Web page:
Disgrace : The End Of Rape Essay

1114 Words Sep 24th, 2016 5 Pages
Booker Prize winner and J.M. Coetzee masterpiece, Disgrace, published in 1999 “seems to be a book about endings: the end of rape, the end of morality, and the end of humanity meaning" (Bandici). The novel takes place in the post-apartheid South Africa, where the internal pressures, the anger, the inequalities and the discrimination still haunt the country as the legacy of the previous political system. The controversy behind this novel and how it shows the complex transformation suffered by a society through the eyes of the central character is frightening. Coetzee’s reality is harsh and dark, but only displays one side of the story, “the book was surely intended as a commentary, from a white point of view, for ‘life in the liberated zone,’ as a pessimistic view of the nation and the future of white South Africans in it” (Glenn). The book’s setting and the history that surrounds the story intensifies the message from the author and illustrate the troubling tensions between generations, sexes, and races, in a nation that was under a deep segregation for many years. Violence and oppression are without any doubt still present in the post-apartheid South Africa, most of the time stained with multiple colors and not only in a solid black and white.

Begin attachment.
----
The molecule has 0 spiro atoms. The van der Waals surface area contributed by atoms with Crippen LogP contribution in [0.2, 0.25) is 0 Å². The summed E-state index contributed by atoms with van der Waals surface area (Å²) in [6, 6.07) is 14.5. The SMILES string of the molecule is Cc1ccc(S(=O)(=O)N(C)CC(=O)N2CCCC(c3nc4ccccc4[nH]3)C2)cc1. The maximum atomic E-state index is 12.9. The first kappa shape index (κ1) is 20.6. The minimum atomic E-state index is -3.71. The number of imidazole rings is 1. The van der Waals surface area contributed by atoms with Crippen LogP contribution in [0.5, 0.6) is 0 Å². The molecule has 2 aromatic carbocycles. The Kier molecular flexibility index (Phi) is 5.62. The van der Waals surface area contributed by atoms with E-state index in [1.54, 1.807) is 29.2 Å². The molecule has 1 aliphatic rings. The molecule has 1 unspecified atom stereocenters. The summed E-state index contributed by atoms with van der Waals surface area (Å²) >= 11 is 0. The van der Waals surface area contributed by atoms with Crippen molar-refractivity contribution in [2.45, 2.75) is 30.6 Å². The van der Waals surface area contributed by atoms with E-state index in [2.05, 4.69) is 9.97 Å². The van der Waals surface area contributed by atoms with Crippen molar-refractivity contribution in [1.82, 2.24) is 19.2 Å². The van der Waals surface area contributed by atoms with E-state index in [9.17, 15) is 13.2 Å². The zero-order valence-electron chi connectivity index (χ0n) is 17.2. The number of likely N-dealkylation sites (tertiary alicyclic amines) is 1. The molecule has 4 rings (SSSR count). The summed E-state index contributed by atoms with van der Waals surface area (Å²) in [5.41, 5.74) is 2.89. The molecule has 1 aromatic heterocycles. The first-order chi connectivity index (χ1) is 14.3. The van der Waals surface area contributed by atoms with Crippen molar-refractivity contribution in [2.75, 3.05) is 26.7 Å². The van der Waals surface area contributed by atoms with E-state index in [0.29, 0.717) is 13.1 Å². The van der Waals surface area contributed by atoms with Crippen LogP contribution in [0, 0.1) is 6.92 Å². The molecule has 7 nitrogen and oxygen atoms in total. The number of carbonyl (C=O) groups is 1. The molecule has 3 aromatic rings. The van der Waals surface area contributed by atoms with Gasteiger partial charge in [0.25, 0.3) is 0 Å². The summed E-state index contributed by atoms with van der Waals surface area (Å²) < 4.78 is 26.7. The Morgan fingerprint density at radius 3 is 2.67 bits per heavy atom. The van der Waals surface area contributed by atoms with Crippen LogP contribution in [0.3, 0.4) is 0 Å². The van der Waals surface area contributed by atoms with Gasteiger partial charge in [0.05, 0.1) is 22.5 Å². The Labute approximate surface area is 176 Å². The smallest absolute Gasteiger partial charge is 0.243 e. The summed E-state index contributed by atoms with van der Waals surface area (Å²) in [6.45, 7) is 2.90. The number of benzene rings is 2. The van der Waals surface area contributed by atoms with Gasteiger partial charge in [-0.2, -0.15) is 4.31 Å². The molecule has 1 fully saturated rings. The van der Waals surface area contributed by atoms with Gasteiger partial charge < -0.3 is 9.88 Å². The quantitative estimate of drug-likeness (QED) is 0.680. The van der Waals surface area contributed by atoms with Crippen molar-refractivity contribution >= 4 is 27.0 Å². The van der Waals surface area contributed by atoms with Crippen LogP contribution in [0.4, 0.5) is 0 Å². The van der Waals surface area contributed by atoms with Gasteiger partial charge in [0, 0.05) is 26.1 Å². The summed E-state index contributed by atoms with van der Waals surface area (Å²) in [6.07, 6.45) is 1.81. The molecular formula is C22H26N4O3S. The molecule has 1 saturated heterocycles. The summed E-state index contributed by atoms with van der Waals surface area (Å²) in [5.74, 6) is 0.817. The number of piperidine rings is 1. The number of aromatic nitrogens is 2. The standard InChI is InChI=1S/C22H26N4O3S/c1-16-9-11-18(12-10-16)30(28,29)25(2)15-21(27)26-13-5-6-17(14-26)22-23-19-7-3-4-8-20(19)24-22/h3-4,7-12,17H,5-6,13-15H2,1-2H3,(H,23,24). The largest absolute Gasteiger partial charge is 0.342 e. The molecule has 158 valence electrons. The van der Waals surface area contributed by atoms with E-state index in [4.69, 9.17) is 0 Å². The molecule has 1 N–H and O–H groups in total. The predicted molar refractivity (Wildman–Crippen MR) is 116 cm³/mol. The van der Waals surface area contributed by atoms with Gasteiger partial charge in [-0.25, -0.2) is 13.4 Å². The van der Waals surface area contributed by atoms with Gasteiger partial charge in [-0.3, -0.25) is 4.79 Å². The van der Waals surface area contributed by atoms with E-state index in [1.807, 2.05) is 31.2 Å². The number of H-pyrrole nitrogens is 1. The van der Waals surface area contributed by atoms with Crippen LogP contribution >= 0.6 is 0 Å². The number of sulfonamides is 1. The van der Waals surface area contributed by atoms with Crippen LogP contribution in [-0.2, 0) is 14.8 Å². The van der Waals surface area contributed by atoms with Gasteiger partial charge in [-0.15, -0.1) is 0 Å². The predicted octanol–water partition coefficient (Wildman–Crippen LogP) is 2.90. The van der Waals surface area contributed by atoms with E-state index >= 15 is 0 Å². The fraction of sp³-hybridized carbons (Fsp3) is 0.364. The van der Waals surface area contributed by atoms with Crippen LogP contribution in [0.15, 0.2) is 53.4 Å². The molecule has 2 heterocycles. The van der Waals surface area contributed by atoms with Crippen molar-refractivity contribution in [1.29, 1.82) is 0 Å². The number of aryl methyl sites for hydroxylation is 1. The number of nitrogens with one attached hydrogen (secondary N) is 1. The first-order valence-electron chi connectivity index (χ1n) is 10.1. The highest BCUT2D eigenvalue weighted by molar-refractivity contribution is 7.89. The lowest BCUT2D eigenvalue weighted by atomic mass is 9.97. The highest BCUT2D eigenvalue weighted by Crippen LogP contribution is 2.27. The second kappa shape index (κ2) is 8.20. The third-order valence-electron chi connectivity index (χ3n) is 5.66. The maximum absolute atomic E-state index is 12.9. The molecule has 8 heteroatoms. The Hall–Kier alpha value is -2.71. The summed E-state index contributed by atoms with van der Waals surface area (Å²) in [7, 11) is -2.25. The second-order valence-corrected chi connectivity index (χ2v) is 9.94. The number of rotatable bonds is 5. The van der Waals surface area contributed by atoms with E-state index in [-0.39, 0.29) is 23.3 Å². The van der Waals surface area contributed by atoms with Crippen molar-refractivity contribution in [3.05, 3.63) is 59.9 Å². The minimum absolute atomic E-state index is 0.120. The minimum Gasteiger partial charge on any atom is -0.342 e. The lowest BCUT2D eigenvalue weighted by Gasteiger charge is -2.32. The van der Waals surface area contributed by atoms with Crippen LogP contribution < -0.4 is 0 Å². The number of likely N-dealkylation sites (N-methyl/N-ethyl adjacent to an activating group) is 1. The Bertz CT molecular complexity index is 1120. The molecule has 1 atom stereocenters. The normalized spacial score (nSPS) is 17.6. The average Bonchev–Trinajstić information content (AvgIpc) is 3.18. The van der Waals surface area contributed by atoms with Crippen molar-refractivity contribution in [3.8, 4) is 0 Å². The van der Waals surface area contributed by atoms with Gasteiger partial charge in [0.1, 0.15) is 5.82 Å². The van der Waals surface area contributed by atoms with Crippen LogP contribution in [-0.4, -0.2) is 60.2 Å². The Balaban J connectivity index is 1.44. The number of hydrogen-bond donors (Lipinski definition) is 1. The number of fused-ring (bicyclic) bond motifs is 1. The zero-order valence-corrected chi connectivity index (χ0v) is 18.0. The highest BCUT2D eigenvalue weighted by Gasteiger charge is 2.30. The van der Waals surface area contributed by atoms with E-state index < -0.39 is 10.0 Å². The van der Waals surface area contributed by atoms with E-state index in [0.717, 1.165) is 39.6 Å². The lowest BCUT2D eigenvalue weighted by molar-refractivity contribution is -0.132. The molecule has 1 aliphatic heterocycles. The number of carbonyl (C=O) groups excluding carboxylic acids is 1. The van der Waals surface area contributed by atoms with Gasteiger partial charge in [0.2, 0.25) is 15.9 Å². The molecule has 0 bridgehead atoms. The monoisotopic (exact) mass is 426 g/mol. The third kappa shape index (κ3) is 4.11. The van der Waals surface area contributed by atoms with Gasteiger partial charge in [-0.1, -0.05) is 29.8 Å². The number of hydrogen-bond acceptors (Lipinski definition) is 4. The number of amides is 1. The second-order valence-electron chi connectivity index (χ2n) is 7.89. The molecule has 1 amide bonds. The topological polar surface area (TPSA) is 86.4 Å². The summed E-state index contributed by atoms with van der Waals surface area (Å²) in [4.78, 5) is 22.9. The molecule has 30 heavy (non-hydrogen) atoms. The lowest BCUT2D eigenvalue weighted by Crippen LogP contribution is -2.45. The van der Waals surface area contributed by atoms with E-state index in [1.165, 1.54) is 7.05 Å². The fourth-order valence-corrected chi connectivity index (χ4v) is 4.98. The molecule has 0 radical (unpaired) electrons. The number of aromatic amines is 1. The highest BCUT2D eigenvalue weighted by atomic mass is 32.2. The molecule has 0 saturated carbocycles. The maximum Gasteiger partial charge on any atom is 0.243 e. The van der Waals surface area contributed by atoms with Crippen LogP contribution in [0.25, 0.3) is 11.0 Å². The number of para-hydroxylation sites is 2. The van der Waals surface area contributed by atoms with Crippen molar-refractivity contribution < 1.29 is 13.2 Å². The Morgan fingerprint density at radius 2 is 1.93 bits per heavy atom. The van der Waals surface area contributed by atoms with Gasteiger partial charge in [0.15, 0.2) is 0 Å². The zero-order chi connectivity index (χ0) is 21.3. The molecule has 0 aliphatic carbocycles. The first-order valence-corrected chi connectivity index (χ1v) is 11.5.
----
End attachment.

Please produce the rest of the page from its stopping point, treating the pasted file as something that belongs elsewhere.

The novel begins in Cape Town, five years after the official end of the apartheid. David Lurie is a white middle-aged professor who teaches romantic literature in the university. His taste for exotic women drives him to start a…

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